Jeff concluded his testimony by stating that the offices of University Anesthesiologists are located in a Rush building and, at the time of his father’s February 1998 surgery, all of the attending anesthesiologists at Rush were members of University Anesthesiologists. According to Jeff, he had no conversations with his father about University Anesthesiologists prior to his father’s surgery. Jeff stated that for his February 1998 surgery, his father indicated no preference for any attending anesthesiologist on staff. Jeff stated that he — and not his father— requested that Dr. Krolick serve as the attending anesthesiologist for that surgery.
Dr. Rodney Miller also testified at trial. Dr. Miller stated that he participated as an anesthesia resident in plaintiff’s 1997 knee surgeries at Rush. Dr. Miller stated that he also served as the anesthesiology resident during plaintiff’s February 9, 1998, surgery because plaintiff and his son, Dr. Jeff York, “requested” Dr. Miller to participate. According to Dr. Miller, plaintiff and his son Jeff had also requested Dr. Krolick to serve as the attending anesthesiologist for the February 9, 1998, surgery. However, Dr. Krolick was not available on that day for surgery. Instead, Dr. El-Ganzouri was assigned to plaintiffs case as the attending anestheologist.
With respect to the events occurring on the day of plaintiffs surgery, Dr. Miller testified as follows:
“Q. In *** the morning of February 9, 1998, did you see [plaintiff]?
Q. Describe for the ladies and gentlemen of the jury where that would have been.
A. That was in the holding area. I believe it was bed 24 or 25. That’s where I saw him.
Q. Okay. Did you learn that morning who the attending anesthesiologist would be that you would be working with?
A. It was scheduled to be with Dr. Krolick; but he was unavailable at the time, so there was a last minute — Basically, Dr. Krolick was unavailable, so Dr. [El-]Ganzouri was the next available doctor and he ended up doing the case instead of Dr. Krolick.
Q. After you learned that Dr. El-Ganzouri was I think you described the next available anesthesiologist, whatever you said—
Q. —did you then go to [plaintiff] and discuss him— discuss that with him to seek his approval or acquiescence?
Q. Do you remember what you told him?
A. I just told him that there has been a change. Dr. Krolick is not available and Dr. [El-]Ganzouri will be doing the anesthesia.
Q. Okay. Did [plaintiff] participate at all in the selection of Dr. El-Ganzouri to your knowledge?
Raymond Narbone also testified at trial as an adverse witness called by plaintiff. Narbone testified that at the time of plaintiff’s February 9, 1998, surgery, Narbone was Rush’s director of Operating Services and Chief Anesthetist-Anesthesiology. Narbone stated that his desk was located in the offices of University Anesthesiologists, and that the offices of University Anesthesiologists are located within one of Rush’s buildings. According to Narbone, 50% of his salary was paid by Rush and 50% of his salary was paid by University Anesthesiologists. Narbone, however, testified that he considers himself to be an employee of Rush.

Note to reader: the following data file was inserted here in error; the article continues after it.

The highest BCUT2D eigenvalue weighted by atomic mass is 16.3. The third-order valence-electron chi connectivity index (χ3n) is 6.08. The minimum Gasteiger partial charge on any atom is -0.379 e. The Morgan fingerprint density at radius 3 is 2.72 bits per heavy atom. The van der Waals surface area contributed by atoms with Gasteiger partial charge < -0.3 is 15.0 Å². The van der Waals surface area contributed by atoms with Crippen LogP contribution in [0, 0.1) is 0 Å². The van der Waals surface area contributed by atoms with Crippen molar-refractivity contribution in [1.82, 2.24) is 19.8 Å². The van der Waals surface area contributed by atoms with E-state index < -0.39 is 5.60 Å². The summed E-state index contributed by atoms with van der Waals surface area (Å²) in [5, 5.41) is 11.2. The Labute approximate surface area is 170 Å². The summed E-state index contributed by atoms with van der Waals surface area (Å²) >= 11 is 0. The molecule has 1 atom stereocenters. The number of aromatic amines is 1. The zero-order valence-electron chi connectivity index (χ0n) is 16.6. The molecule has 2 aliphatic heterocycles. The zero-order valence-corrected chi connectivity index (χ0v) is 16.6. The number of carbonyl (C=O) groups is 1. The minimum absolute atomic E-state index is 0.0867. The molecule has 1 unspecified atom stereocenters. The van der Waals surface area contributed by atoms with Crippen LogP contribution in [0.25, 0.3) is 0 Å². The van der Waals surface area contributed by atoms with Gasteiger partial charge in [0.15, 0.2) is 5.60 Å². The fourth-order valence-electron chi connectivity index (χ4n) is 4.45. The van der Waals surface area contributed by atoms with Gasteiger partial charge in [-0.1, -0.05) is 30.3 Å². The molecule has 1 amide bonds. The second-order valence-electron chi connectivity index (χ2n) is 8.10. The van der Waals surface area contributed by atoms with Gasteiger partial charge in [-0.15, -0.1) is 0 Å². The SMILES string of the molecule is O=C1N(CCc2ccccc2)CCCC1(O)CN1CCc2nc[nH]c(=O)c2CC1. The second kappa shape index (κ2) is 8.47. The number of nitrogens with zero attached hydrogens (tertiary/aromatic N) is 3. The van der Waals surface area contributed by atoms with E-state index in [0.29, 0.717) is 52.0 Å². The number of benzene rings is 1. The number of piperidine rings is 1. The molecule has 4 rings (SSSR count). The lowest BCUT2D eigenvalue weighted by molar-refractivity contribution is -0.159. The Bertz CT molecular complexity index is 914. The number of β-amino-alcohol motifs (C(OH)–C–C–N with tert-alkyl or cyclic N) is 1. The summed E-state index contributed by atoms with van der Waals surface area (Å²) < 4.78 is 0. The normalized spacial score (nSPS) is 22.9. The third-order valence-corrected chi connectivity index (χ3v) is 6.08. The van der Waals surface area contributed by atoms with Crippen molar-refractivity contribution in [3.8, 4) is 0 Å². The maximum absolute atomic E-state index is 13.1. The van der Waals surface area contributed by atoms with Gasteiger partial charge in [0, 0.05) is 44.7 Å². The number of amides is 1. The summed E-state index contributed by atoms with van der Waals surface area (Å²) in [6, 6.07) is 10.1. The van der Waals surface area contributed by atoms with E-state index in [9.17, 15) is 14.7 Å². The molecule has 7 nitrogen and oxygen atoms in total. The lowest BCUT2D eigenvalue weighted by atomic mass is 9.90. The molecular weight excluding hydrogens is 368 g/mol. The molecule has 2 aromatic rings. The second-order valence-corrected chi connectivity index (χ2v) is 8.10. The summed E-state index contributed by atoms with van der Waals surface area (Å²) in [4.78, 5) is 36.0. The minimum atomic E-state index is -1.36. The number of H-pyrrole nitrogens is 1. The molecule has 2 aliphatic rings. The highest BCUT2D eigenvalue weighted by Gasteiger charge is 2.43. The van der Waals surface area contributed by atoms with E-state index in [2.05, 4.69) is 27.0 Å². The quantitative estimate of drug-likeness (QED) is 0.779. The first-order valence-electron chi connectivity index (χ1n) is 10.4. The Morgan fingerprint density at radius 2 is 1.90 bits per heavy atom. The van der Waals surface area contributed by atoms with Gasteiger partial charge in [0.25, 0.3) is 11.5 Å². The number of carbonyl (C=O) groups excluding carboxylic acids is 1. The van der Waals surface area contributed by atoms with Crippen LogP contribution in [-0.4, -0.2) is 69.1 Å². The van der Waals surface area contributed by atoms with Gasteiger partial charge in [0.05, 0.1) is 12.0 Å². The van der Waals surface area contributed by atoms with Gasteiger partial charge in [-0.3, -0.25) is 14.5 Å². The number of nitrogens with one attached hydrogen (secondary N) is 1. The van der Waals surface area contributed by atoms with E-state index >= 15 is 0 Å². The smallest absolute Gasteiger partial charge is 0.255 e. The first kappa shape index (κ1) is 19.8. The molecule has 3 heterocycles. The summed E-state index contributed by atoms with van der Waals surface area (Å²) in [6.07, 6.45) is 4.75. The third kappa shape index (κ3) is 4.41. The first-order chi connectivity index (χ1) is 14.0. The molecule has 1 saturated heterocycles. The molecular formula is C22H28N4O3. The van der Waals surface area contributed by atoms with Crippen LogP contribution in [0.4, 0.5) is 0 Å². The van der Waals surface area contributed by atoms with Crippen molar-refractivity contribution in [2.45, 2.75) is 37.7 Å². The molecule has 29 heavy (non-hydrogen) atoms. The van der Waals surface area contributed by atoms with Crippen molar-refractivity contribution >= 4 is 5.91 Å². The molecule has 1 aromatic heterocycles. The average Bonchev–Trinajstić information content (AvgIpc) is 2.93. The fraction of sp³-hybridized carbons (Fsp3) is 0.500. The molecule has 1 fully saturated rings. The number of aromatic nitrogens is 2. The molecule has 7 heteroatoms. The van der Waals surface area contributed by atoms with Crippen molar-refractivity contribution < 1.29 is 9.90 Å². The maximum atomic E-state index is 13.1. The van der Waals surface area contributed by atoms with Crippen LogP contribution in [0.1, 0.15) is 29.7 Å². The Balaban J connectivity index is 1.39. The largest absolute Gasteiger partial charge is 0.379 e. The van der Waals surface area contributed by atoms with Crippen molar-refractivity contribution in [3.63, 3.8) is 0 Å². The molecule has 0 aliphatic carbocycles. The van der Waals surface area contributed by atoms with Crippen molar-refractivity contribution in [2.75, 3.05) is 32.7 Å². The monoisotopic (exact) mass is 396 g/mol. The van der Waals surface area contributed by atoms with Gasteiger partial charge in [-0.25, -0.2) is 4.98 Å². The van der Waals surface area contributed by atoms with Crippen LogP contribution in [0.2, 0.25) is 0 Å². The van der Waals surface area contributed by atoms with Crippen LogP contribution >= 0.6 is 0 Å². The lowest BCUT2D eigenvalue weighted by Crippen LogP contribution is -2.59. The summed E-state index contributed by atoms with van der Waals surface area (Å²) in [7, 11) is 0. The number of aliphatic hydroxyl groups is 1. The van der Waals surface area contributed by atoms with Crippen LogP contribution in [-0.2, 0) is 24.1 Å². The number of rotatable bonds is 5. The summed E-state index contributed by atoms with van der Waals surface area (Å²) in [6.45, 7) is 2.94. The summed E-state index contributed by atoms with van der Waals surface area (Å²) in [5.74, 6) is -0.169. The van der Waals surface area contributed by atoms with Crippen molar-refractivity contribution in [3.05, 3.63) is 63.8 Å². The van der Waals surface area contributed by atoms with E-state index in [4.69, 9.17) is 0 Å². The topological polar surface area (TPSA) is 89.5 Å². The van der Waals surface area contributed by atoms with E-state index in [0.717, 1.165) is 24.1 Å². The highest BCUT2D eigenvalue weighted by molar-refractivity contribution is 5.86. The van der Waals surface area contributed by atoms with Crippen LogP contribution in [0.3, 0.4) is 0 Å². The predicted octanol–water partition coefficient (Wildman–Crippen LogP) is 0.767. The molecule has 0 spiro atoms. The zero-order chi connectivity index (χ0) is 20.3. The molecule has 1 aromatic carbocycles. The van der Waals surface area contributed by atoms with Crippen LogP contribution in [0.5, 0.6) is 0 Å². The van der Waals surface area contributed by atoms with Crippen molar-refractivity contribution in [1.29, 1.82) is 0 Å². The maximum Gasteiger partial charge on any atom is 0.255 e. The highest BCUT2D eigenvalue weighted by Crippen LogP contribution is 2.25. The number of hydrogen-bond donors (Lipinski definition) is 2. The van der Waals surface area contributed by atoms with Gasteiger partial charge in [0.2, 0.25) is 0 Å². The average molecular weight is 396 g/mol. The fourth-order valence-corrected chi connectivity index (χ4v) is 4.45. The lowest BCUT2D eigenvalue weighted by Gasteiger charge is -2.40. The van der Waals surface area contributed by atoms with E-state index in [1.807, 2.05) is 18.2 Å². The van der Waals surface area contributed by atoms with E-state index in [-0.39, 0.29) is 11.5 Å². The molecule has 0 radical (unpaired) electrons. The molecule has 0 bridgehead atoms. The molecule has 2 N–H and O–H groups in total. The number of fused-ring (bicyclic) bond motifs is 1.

According to Narbone, his job was to schedule cases *166for attending and resident anesthesiologists and to decide in which operating room the surgeries would take place. Narbone testified that he did the preliminary scheduling for plaintiff’s February 9, 1998, surgery. Narbone explained that this means that he paired up an attending anesthesiologist with a resident anesthesiologist and then assigned this pair to an available operating room. Narbone also stated that in making up the schedule, he would take into consideration requests for assignments. Once Narbone completed the preliminary scheduling, he would then give the schedule to the clinical coordinator for University Anesthesiologists for final approval.
Narbone testified that the scheduling process for a Monday surgery — as plaintiff had in the matter before us — starts on Friday afternoon. There is a schedule of surgeries that are to be performed, and also a schedule of persons available for that day. Narbone would assign the attending anesthesiologists and match them, as best he could, with the residents in their proper rotation. He also would take into consideration any special requests. Counsel for plaintiff then asked Narbone whether he would make any notation on the scheduling sheets to remind himself about such special requests. The following colloquy then occurred between the witness and counsel:
“Q. And then finally, the records — you have some kind of records that you keep there, right, a sheet you make up?
A. I don’t make it up. The scheduling secretary makes it up.
Q. And the sheet does track phone calls and stuff, though, doesn’t it?
Q. Does it track communications about requests?